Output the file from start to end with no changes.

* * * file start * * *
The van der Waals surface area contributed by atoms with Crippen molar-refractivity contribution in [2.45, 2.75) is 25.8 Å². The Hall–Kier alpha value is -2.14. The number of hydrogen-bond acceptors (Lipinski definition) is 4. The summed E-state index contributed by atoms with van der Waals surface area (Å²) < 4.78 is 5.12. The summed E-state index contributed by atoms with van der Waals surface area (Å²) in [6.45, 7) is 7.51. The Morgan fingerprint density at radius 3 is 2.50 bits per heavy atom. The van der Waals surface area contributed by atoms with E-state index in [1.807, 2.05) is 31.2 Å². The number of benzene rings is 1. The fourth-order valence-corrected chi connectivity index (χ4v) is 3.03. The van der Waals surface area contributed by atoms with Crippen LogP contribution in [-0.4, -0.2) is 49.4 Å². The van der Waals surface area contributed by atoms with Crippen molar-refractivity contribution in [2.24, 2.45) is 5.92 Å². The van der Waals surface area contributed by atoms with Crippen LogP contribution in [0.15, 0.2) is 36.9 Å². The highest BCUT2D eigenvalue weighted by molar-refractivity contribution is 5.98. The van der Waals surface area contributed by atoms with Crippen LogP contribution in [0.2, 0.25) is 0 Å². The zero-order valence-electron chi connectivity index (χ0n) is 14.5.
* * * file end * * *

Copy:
The van der Waals surface area contributed by atoms with Crippen molar-refractivity contribution in [2.45, 2.75) is 25.8 Å². The Hall–Kier alpha value is -2.14. The number of hydrogen-bond acceptors (Lipinski definition) is 4. The summed E-state index contributed by atoms with van der Waals surface area (Å²) < 4.78 is 5.12. The summed E-state index contributed by atoms with van der Waals surface area (Å²) in [6.45, 7) is 7.51. The Morgan fingerprint density at radius 3 is 2.50 bits per heavy atom. The van der Waals surface area contributed by atoms with E-state index in [1.807, 2.05) is 31.2 Å². The number of benzene rings is 1. The fourth-order valence-corrected chi connectivity index (χ4v) is 3.03. The van der Waals surface area contributed by atoms with Crippen LogP contribution in [-0.4, -0.2) is 49.4 Å². The van der Waals surface area contributed by atoms with Crippen molar-refractivity contribution in [2.24, 2.45) is 5.92 Å². The van der Waals surface area contributed by atoms with Crippen LogP contribution in [0.15, 0.2) is 36.9 Å². The highest BCUT2D eigenvalue weighted by molar-refractivity contribution is 5.98. The van der Waals surface area contributed by atoms with Crippen LogP contribution in [0.2, 0.25) is 0 Å². The zero-order valence-electron chi connectivity index (χ0n) is 14.5.